No doubt issues exist and will continue to exist, micro management from Washington has done nothing but hurt the industry as well as the recovery…but that’s another topic.


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Kat Palmiotti
Better Homes & Gardens Rand Realty, Monroe NY Real Estate, 914-419-0270, - Monroe, NY
The House Kat

Low bank appraisals seem to be an issue everywhere, and yes, they can definitely cause deals to die.  

Oct 10, 2012 07:34 AM #1
Jeffrey DiMuria 321.223.6253
Fontaine Property Group - Melbourne, FL
Your Space Coast Real Estate Expert!
It seems to me that clients with great credit are having an easier time with this based on instructions from the bank? Should credit affect appraisal? I don't think so.
Oct 10, 2012 07:39 AM #2
David Grbich
Realty One Group - - San Juan Capistrano, CA
Orange County Real Estate - 949-500-0484

Low appraisals can kill a deal - buyers need to come in with a larger down payment or sellers need to lower their price or move on to the next buyer. Sometimes it's unfortunate as there is certainly variance in what a home should appraise for and if an offer price falls within the variance it is unfortunate that it "may" not appraise. I do believe that most apppraisers ask what the purchase price is and genreally try to make it come in provided that the comps and condition can warrant it. Regards Dave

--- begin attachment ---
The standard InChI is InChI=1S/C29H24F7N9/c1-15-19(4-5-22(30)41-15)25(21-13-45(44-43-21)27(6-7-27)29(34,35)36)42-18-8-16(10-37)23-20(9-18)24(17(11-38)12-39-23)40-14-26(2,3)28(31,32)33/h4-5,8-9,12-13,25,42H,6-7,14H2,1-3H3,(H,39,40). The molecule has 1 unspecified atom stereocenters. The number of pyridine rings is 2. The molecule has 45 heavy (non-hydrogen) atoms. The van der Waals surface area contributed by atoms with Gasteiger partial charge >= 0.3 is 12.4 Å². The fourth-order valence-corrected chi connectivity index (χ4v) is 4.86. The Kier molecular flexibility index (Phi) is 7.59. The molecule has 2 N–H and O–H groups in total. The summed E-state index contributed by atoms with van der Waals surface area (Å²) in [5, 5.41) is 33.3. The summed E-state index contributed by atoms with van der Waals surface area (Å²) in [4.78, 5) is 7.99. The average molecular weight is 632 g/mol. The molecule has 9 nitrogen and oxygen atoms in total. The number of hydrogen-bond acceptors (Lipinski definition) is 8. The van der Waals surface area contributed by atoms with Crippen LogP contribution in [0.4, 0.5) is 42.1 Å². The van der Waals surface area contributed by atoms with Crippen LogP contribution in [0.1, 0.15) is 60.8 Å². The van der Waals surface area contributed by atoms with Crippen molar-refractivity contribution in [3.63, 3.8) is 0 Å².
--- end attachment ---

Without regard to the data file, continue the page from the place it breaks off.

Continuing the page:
Oct 10, 2012 07:45 AM #3
Doug Rogers
Bayou Properties Realty - Alexandria, LA
Your Alexandria Louisiana Agent

We are running into many mandated repairs. By the time the seller replaces the 1) roof 2) furnace 3) and repainted the exterior they could have commanded a higher price. The problem is most of this occurs on entry level homes (under 100k) and these folks typically have limited funds.

Oct 10, 2012 07:46 AM #4
Wayne Johnson
Coldwell Banker D'Ann Harper REALTORS® - San Antonio, TX
San Antonio REALTOR, San Antonio Homes For Sale

Hank-I don't know how accureate my information is but I've been told that appraisers have to include absorption rates into their reports. So if supply in an area is high, the value of the home being appraised is reduced due to the supply situation.

Oct 10, 2012 08:33 AM #5
Hank Miller
Harry Norman Realtors - Alpharetta, GA